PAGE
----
Colby Magazine - Spring 1999 Class of 1966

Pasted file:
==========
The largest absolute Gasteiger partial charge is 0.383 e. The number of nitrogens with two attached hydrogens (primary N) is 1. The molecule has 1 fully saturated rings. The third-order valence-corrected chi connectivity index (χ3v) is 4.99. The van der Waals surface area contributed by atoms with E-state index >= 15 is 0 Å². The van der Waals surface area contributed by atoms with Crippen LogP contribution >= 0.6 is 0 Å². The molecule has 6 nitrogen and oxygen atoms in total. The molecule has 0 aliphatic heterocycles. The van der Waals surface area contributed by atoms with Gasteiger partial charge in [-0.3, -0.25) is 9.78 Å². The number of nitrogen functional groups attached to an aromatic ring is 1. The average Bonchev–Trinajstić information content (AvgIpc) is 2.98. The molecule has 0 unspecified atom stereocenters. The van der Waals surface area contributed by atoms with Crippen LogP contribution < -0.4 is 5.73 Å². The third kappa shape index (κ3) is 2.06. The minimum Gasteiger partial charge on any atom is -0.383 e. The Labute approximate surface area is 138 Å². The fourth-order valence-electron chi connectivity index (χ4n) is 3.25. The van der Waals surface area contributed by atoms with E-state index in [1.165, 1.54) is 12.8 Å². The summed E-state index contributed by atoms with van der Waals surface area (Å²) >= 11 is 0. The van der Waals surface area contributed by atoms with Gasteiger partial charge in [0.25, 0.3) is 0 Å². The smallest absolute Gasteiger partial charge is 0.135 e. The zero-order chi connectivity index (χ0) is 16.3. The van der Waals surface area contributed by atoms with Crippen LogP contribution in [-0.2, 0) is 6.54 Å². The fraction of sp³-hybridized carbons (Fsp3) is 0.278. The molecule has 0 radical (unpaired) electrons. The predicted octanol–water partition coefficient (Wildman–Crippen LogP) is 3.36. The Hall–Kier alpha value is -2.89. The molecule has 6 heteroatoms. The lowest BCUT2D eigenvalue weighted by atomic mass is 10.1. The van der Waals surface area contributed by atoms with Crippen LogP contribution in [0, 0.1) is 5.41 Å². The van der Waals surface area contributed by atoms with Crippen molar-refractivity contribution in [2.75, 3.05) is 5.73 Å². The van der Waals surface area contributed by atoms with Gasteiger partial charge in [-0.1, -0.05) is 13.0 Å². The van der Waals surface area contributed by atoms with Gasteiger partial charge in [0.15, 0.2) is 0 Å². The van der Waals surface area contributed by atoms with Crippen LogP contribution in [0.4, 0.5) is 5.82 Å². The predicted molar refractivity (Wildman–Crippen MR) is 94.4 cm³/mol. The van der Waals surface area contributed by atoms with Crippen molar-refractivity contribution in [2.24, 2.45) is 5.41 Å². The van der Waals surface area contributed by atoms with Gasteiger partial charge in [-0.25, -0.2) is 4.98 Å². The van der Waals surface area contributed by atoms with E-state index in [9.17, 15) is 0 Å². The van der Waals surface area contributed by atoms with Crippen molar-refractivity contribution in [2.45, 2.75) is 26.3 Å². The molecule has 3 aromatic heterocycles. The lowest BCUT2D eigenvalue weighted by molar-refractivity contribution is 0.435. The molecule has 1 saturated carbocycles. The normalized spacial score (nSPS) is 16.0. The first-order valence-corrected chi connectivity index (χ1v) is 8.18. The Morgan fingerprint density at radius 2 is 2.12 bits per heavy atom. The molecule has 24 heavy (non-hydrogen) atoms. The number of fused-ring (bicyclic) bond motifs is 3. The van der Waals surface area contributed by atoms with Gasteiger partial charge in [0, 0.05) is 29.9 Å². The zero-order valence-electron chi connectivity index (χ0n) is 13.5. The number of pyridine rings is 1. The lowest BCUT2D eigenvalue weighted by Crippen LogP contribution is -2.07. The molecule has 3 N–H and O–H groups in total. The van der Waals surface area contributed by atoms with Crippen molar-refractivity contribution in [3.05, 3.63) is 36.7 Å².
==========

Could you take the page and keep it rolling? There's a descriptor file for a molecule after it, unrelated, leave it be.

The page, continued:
Claudia Fugere Finkelstein recently released her first CD of jazz tunes. Claudia has been a professional jazz vocalist for several years (remember her singing with the Horrendos at Colby?) and also works full time as a psychological examiner in the Portland, Maine, school system. . . . John Tara sounds content and happy married to Laura Holmquist and challenged by having six kids between them, ranging from 15 to 27 years of age. His '97-'98 travels included Christmas in the Keys and skiing in Utah in March with his daughter. . . . Karen Riendeau Remine is living on Staten Island and is a consultant to Bell Atlantic, after having been "voluntarily" retired from NYNEX in 1994. Karen, who has found the change to be to her benefit, enjoyed canoeing on the Nissequogue River in Long Island last summer with friends. Karen found the intellectual atmosphere at Colby to be the catalyst to keep on learning and questioning. Her courses at Colby launched her lifelong interest in Africa. . . . Rick Zimmerman has recently done some work professionally for ACLU on student underground newspapers and privately continues to work on his 100-year-old house. His recent travels include Colorado and Utah in March and sailing in Puget Sound in August, the Vineyard in September and the Gulf coast of Florida in November. . . . Linda Johnson Vandine wrote from her home in Manchester, Conn., that her family consists of husband Les, son Adam, 18 and at UConn, two cats and an ornery cockatiel. Linda reports that they visited M. Lea Kouba and Bill and Ruth Loker Ingham in the Seattle area, spending a wonderful day on Whidbey Island, where Lea is building a hay-bale home! . . . Dr. Vincent De Rosa was the guest speaker at the Political Study Club in Jamestown, N.Y., last spring. Vinnie earned his medical degree from the New Jersey College of Medicine and Dentistry and served residencies in Buffalo General Hospital, Buffalo Children's Hospital and the Buffalo Veteran's Administration Hospital. In July 1976 he began his Jamestown practice. . . . Peter Winstanley reports that son Matt, 21, is a junior at Oberlin College and that daughter Jessica is a senior at Deerfield Academy. He says he is accepting that he won't be able to retire at 55 and that Bruce Springsteen's "Glory Days" takes on more appropriate meaning. He has recently enjoyed frequent trips to London, Amsterdam and Paris. A recent big event was purchasing a motorcycle to ride regularly with a few "buds." . . . Meg Fallon Wheeler writes that Whizzer has recently retired and that both children are happily married and live within an hour and a half of them. Their grandson, Gage Wheeler, was born last year, and their daughter was married in their gardens in August--two wonderful "big events." She continues to make many trips to Massachusetts to continue her work at Walnut Hill School and to visit her Dad. . . . Allen and Janet Meyer Throop spent a weekend in Arlee, Mont., at Lynne Egbert Eggart's sheep ranch. They were joined by Martha Decou Dick and her husband, Don, and by Jerri Hamilton Bost '65. (There must be more to the story than Allen wrote, since he referred to the fact that he would do it all over again even if he knew the cost would again be numerous stitches in both hands.) Allen wrote that they had a marvelous time, including a long telephone conversation the three geology majors shared with Dr. Koons. . . . Mary Sue Hilton Weeks has been named administrative director of Round Top Center for the Arts. She is currently a trustee and chair of the development committee at Lincoln Academy, class agent at Colby, on the development committee of the Penobscot School in Rockland and active in productions of the Lincoln County Community Theater. Mary Sue reports that she is now an empty nester, with son Michael in New Orleans and daughters Karen and Stephanie in Boston and Springfield, Mass. Mary Sue recently gathered Doug and Beth Adams Keene, Ruth Kelleher Hertz, Paula Mc Namara and husband Jack McConnell, and Kathy and Ralph Record for a BBQ. It was great to renew old friendships. She visited Eddie Phillips in Illinois twice last spring and summer and reports that it was fun while it lasted.